MONNIER, Henry (1799-1877). Exploitation Generale des Modes et Ridicules de Paris et Londres - Les Contrastes - Les Passe-Tems - Moeurs Administratives. [Paris]: Chez Gihaut Frères, Editeurs, [c. 1830]; Paris: chez Delpech, [1825-ca 1828].

$ 8,200.00

4 works in one volume:

MONNIER, Henry. Exploitation Generale des Modes et Ridicules de Paris et Londres. [Paris]: Chez Gihaut Frères, Editeurs, [c. 1830].

Folio, (14 x 10 ½ inches). Vignette title page. 10 numbered and 6 unnumbered lithographed plates with original hand color (one or two spots). Contemporary quarter tan calf, marbled boards (worn with considerable loss to head and foot of the spine).

Provenance: Contemporary manuscript ownership inscription to front pastedown: “Ath. d’Otrante,” very likely Paul Athanase Fouché d’Otrante, 4th Duc d’Otrante (1801-1886).

First edition. A fine collection of hand-colored caricatures by Monnier, who was greatly influenced by Cruikshank, Gillray, Hogarth, and Rowlandson. The second series of 6 unnumbered plates were lithographed by the inventor of the process, Alois Senefelder (1771-1834), while the first series of 10 numbered plates was lithographed by François Le Villain (fl. 1820-1840).

“Between 1825 and 1827 Monnier passed much of his time in London. On his return to Paris he embarked on a series of albums in which he recorded the manners and humors of the city with unprecedented profusion. Between 1826 and 1830 he satisfied the insatiable demand for his designs with almost 500 lithographs, nearly all of which were drawn with a pen and colored by hand. For each design he himself colored a master print and carefully supervised its subsequent preparation” (Ray, The Art of the French Illustrated Book, p. 199). “After 1820 the popularity of lithographs in series took the form of a craze for humorous albums devoted to various subjects, and prepared often by several artists working in collaboration… And so Henry Monnier was following the fashion when he published between 1827 and 1830 his ‘Moeurs parisiennes,’ ‘Moeurs administratives,’ ‘Grisettes,’ ‘Jadis et aujourd’hui,’ and other series, with a success which brought him in those few years the fame he has never lost among nineteenth-century artists…” (Melcher, The Life and Times of Henry Monnier).

The first series of lithographs includes the following: 1. “Avec beaucoup de plaisir, Monsieur!”; 2. “Voulez-vous me faire l’honneur, Mademoiselle?”; 3. “Satisfaction personnel”; 4. “Embarras de Soi-meme”; 5. “Mes jours de danse sont passes!”; 6. “Mécontentement intérieur”; 7. “Le Journal ne dit rien!”; 8. “Distraction”; 9. “Je ne trouve plus de danseur!”; and 10. “Un Chanteur de Romances.”

The second, unnumbered series, signed “Lith. de Senefelder,” contains the following plates: “Pauvre Cousin regarde ton habit”; “Les Antipodes”; “Ayez pitié des Chiens”; “Les Extravagances”; “Une grande Dame”; and “L’Espoir de sa Famille.” WorldCat shows three copies of this work, two at the Bibliotheque Nationale in France and one at the Kunstbibliothek - Staatliche Museen zu Berlin. The two at the Bibliotheque Nationale each contain only 7 lithographed plates, while the copy in Berlin contains 11 lithographs and 2 engravings.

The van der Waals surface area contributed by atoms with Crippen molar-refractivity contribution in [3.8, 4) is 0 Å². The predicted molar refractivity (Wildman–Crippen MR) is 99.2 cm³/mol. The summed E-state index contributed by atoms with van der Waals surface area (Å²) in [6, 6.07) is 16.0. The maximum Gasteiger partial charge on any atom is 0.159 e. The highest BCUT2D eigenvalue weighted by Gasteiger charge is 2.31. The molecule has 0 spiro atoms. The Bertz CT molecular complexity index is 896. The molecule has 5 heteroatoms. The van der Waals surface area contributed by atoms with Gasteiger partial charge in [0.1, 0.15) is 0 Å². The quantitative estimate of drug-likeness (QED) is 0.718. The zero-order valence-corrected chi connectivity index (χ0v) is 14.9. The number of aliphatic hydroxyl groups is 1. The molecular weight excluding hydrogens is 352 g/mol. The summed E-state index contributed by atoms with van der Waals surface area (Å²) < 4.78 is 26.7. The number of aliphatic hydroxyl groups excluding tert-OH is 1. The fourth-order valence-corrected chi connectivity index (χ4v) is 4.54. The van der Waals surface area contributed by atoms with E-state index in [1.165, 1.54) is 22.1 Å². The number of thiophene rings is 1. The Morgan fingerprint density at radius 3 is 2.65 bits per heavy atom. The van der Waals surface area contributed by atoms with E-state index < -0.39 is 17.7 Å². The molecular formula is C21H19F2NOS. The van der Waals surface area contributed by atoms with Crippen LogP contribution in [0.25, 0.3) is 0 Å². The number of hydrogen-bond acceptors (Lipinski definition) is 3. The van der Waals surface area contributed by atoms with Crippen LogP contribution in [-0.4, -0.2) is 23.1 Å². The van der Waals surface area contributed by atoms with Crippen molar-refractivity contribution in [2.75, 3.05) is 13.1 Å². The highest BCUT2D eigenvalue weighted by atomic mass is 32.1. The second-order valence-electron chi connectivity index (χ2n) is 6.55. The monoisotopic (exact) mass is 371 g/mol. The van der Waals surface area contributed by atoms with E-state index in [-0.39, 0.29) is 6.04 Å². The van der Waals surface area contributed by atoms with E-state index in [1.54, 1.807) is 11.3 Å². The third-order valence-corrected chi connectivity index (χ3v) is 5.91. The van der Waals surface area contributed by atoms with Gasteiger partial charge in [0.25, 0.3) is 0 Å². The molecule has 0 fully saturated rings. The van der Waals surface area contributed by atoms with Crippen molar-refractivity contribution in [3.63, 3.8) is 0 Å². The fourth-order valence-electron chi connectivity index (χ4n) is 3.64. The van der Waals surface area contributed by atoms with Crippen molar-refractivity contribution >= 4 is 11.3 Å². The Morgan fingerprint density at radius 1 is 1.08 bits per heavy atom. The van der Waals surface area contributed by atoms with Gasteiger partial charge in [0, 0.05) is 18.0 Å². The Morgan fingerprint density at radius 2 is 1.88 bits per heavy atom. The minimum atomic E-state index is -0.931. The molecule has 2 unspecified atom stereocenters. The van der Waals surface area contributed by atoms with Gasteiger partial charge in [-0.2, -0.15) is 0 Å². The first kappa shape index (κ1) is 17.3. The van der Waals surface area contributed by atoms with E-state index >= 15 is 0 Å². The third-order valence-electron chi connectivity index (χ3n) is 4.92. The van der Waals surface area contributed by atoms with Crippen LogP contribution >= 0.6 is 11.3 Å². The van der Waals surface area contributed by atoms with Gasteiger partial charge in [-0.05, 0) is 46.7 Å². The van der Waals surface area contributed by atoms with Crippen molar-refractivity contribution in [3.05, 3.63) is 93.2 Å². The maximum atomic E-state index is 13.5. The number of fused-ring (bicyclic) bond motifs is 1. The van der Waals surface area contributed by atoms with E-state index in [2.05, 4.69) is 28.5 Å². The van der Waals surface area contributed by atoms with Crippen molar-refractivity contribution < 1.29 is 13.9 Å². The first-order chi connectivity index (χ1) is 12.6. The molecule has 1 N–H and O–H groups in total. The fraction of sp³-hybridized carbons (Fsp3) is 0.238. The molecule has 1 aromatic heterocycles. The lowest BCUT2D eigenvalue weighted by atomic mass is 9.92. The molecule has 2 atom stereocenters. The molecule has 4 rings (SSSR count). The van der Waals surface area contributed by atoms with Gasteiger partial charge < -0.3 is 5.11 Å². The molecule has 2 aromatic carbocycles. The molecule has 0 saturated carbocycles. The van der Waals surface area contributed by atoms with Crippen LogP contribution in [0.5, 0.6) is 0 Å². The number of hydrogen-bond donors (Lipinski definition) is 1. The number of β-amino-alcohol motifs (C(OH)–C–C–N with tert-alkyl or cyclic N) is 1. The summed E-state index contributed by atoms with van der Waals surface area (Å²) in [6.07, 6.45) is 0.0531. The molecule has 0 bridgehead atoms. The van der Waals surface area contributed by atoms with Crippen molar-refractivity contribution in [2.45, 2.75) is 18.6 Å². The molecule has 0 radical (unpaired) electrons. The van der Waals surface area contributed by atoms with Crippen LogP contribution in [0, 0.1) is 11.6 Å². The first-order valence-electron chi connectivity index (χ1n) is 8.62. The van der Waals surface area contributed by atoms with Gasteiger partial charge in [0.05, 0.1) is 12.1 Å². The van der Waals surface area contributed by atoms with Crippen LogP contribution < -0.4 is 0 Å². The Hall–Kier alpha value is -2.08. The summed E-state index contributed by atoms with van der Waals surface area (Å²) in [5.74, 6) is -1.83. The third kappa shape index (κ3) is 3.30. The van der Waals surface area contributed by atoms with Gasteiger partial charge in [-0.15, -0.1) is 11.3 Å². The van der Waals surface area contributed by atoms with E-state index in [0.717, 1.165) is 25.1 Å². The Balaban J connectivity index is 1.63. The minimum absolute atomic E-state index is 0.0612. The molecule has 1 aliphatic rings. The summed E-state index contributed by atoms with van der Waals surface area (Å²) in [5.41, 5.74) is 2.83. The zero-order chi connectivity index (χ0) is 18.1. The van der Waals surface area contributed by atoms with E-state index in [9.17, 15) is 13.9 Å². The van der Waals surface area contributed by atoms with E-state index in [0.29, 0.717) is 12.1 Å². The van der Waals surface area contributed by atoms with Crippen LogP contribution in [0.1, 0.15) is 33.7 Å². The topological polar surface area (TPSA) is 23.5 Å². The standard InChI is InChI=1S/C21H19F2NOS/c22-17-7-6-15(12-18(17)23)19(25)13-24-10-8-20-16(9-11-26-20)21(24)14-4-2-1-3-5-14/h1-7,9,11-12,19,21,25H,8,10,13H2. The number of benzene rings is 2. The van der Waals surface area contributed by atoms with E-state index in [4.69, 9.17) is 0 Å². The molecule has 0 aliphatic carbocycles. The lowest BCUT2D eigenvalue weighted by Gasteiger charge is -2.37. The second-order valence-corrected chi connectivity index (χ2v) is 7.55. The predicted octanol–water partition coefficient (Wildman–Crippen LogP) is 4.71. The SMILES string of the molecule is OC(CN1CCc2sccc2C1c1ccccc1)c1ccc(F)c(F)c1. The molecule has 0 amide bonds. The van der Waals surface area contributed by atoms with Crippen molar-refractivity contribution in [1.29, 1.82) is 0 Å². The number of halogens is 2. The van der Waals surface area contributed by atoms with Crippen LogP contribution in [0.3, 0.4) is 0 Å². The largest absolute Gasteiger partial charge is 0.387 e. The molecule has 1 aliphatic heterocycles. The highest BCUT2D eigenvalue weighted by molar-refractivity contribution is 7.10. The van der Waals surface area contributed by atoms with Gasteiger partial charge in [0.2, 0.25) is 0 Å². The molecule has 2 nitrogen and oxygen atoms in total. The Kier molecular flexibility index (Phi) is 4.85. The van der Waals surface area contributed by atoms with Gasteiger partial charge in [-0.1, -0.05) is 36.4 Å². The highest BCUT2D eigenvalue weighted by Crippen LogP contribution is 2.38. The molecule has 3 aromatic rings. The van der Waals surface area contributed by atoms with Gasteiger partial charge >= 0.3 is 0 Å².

[BOUND WITH]:

[MONNIER, Henry]. [Les Contrastes]. [Paris]: [s.n.], [n.d.].

Folio, (14 x 10 ½ inches). (Lacking title page). 12 lithographed plates with original hand color (margins very slightly browned).

First edition. A series of 12 numbered plates after Monnier and lithographed by François-Séraphin Delpech (1778-1825), numbers 1-11 with two illustrations per page and number 12 with one only, showing various “contrasts.” The first plate is untitled, but the rest are as follows: 2. “Des Visites” and “Une Rencontre”; 3. “Les Commères” and “L’Ecrivain Public”; 4. “Bureau de Loterie” and “Des Oppositions”; 5. “Aliénés”; 6. “Une Exemple” and “Mystificateurs”; 7. “Soirée Bourgeoise” and “Récréation populaire”; 8. “Delassemens” and “Inutilités”; 9. “L’Envie” and “L’Orgueil”; 10. “La Luxure” and “La Gourmandise”; 11. “La Paresse” and “L’Avarice”; 12. “La Colère.” Delpech, the famous French lithographer, was best known for his portraits of important figures from the French Revolution and the Napoleonic Wars. WorldCat shows only one copy of this work, at the Bibliotheque Nationale in France.

[BOUND WITH]:

MONNIER, Henry. Les Passe-Tems. Paris: chez Delpech, [1825].

Folio, (14 x 10 ½ inches). 6 lithographed plates with original hand-color (slightly browned, one or two spots).

First edition. A series of 6 plates after Monnier and lithographed by François-Séraphin Delpech (1778-1825), each with the epigram “Chacun prend son plaisir ou il le trouve.” Delpech, the famous French lithographer, was best known for his portraits of important figures from the French Revolution and the Napoleonic Wars. WorldCat shows only one copy of this work, at the Bibliotheque Nationale in France.

[AND]:

MONNIER, Henry. Moeurs Administratives, Dessinées d’Après Nature. Paris: Imprimerie Lithographique de Delpech, [?1828].

Folio, (14 x 10 ½ inches). Engraved title page with original hand color. 6 lithographed plates with original hand color (slightly browned, one or two spots).

First edition. A series of 6 plates after Monnier and lithographed by François-Séraphin Delpech (1778-1825). The plates are: “Garçon de Bureau”; “Surnuméraire”; “Employé”; “Sous-Chef”; “Chef de Bureau”; and “Chef de Division.” Delpech, the famous French lithographer, was best known for his portraits of important figures from the French Revolution and the Napoleonic Wars. WorldCat shows 3 copies worldwide with varying collations: the copy at the Morgan Library has 12 leaves of plates, while the copy at the New York Public Library has 6 plates, as here; the third copy at the National Library of Sweden does not specify a number of plates.

72MMS130